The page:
David Ellison is trying to boost the flagging bid

Hollywood Reporter

Even as the Paramount special committee passed on the offer from David Ellison’s company May 4, sources say the Skydance-RedBird alliance has not given up.
Also quoted in that FT piece was Endeavor and TKO’s Ari Emanuel, who said Ellison is “a natural acquirer” of the company.
(Ellison is an investor in Paramount franchises including Mission: Impossible, Star Trek, Transformers and Top Gun but doesn’t own any of them.)
What they do with Paramount+ and all that other stuff I think will be refreshing.” Neither the FT nor Reuters noted a detail that seems relevant: Emanuel represents Ellison.
And it’s assumed that if Apollo and Sony Pictures prevail with their rival $26 billion offer, Paramount will essentially vanish.
As for Emanuel’s May 5 comment that Ellison has great relationships with everyone in town, that seems to be an exaggeration.
He has often irked Paramount’s film studio leadership over a variety of matters, including claiming credit for Paramount hits that Skydance helped finance.
Such a vote of no confidence could hardly have landed pleasantly with the remaining Paramount shareholders.


Which celebrities have endorsed Skydance’s plan to acquire Paramount Global’s parent company, National Amusements Inc., will one day be one of Hollywood Trivial Pursuit’s hot topics, regardless of what happens to Paramount Global after the smoke clears. and those that didn’t.

Sources claim that the Skydance-RedBird alliance is still going strong even after the Paramount special committee rejected David Ellison’s company’s offer on May 4. Skydance is still in the wings, and the rival Apollo/Sony Pictures offer, which is currently under consideration by Paramount, is expected to fail for a number of reasons, according to a source with knowledge of the situation who spoke with The Hollywood Reporter.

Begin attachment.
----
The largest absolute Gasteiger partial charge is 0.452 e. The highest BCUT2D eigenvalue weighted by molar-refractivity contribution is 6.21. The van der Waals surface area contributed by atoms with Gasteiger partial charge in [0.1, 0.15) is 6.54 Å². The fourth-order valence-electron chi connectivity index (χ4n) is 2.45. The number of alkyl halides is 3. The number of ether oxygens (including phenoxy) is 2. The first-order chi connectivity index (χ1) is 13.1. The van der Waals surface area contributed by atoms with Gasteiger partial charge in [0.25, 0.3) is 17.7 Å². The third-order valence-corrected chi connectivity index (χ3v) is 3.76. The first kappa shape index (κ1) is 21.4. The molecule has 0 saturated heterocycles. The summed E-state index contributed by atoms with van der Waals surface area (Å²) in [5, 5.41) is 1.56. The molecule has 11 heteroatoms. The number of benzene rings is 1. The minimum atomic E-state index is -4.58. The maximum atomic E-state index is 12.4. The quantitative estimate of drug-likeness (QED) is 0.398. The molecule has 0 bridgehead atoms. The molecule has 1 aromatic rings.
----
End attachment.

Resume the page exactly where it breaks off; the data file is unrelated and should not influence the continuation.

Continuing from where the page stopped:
Therefore, “Skydance has been on an extremely aggressive PR campaign in the last month to convince everyone how legitimate they are,” says a well-known media mogul, in spite of widespread Wall Street skepticism over a proposed deal that favors controlling shareholder Shari Redstone over other investors.

Jim Cameron, who expressed his admiration for the deal to the Financial Times on May 5, appears to have been a success for the company. Other characters have proven more elusive, such as Taylor Sheridan from the Yellowstone universe. Given his extensive and close relationship with Paramount, you can bet that Tom Cruise was also asked for support, but he has remained silent. While a representative for Sheridan disputes the incident, one for Cruise declined to comment.

Ellison is “a natural acquirer” of the company, according to Endeavor and TKO’s Ari Emanuel, who was also quoted in that FT article. “David has big franchises and a real movie business,” he remarked. Although she does not own any of the Paramount properties, including Transformers, Top Gun, Star Trek, and Mission: Impossible, Allison is an investor in them. “Everyone does business with him—Disney, Amazon, Netflix, Apple, and Paramount all have positive relationships with David. In a previous interview with Reuters on April 23, Emanuel stated: “One of the things that people are underestimating is [Ellison’s] sense of tech, compared to some of the other guys… maybe with his father’s help or just his upbringing.”. I think it will be refreshing what they do with Paramount+ and all that other stuff. “.